Co-ordination will Unlock the Vision for Building Communities
A joint statement on building for Scotland’s communities.
The next Scottish Government must co-ordinate legislation, strategies and funding if its vision of a sustainable, resilient and inclusive future is to be achieved.
A coalition of Scotland’s leading experts on the built environment has said there must be a shift from overlapping and disjointed strategies to complementarity and synergised policy making and from an opportunistic, reactive approach to development, to a planned, proactive approach.
The Royal Town Planning Institute Scotland, Royal Incorporation of Architects in Scotland, Royal Institution of Chartered Surveyors in Scotland, Built Environment Forum Scotland, Landscape Institute Scotland and Institution of Civil Engineers Scotland issued a joint statement ahead of tonight’s (March 9th) Cross Party Group on Architecture and the Built Environment.
The statement is based around three areas – Professionalism, Prioritisation and People.
Euan Leitch, Director of Built Environment Forum Scotland said “BEFS work across the policy landscape – and collaboration of this kind is what will enable a stronger, regenerative, greener, and just transition for Scotland. Working on a maintenance agenda BEFS want to see policy and the professions working in unison to improve our places to meet climate, community, cultural, and economic need.”
ICE Scotland Director, Hannah Smith, said: “To achieve the Scottish Government’s vision of infrastructure supporting Scotland’s resilience and enabling inclusive, net zero and sustainable growth, we must first establish if our infrastructure is fit for purpose. “There must now be a strategic ‘resiliency audit’ to identify priorities and the most meaningful interventions to ensure our infrastructure is as durable as possible, particularly to withstand the effects of extreme weather.”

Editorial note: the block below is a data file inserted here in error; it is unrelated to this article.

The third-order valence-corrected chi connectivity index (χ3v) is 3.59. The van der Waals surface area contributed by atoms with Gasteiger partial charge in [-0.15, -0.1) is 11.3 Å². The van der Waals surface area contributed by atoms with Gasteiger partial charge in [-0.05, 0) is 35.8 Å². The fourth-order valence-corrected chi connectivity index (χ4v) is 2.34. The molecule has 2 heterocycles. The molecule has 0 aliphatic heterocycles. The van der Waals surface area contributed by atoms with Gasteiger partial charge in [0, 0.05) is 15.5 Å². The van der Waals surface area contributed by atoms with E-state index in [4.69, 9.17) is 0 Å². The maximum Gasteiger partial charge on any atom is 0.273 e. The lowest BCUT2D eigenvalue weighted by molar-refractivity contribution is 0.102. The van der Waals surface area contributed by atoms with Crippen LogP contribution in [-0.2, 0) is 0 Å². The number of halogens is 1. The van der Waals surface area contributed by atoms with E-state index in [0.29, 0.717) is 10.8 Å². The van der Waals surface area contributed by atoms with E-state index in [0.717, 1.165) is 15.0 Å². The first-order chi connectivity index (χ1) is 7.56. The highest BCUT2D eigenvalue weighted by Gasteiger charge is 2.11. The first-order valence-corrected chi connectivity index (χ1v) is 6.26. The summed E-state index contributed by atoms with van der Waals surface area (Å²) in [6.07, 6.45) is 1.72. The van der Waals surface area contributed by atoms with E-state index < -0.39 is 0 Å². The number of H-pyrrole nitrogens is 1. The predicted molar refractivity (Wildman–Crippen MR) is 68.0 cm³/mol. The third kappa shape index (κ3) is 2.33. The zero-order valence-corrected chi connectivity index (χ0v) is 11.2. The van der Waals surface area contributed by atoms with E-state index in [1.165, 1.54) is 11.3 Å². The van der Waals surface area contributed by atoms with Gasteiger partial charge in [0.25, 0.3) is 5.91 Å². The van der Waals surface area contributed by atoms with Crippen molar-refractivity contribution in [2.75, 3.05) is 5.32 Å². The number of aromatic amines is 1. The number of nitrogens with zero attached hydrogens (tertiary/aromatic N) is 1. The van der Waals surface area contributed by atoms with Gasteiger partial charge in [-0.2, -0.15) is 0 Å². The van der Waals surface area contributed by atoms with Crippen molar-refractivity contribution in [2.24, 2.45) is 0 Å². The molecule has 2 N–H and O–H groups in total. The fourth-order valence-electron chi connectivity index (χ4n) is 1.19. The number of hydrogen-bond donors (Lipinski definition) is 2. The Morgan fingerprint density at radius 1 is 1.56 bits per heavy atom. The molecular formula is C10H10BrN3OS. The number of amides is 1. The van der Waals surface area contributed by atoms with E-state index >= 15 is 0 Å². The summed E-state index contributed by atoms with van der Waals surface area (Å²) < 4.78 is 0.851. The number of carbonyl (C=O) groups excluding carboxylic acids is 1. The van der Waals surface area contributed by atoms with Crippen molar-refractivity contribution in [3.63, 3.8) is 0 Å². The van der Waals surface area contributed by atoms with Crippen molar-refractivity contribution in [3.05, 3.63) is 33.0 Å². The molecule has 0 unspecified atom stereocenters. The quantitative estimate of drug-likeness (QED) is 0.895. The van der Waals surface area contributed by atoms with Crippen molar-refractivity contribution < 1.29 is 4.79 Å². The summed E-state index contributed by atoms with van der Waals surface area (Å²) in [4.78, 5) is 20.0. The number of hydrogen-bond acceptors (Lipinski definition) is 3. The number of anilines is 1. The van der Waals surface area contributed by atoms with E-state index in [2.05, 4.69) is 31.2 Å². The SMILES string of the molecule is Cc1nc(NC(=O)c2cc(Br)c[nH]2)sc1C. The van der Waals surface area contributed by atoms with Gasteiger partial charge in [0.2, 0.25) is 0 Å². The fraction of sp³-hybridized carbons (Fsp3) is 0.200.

Rachel Tennant, Chair of Landscape Institute Scotland, said “LIS believe that multifunctional places needs to be at the heart of our built environment to ensure we can sustainably deliver on a range of societal benefits for the future. Diverse, well designed and managed places can deliver climate change adaption, increase the resilience of our communities and businesses, improve our health and wellbeing, as well as protect and enhance nature. Collaborative and empowering approaches are essential to the delivery of this.”
RIAS President Christina Gaiger said “The RIAS believe in a Scotland where we protect the environment through legislation and regulate for a zero-carbon future. By adopting quality focused, and collaborative approaches that avoid impacts, we can create a built environment that lowers or eradicates energy demand. The Climate Crisis and the experience of the pandemic illustrate that change is needed but also that it can happen.”
RICS Scotland National Board Chair, Richard Burnett said “As we look towards a green recovery from the coronavirus pandemic, Scotland’s built environment professionals will play a pivotal role in tackling some of the most prominent domestic issues in Scotland, including the lack of adequate housing, renewing our high streets, creating a 21st-century infrastructure network and addressing the challenges of climate change. A coordinated and collaborative approach will provide the leadership and expertise that will help guide decision makers in ensuring a swift recovery and economic prosperity.”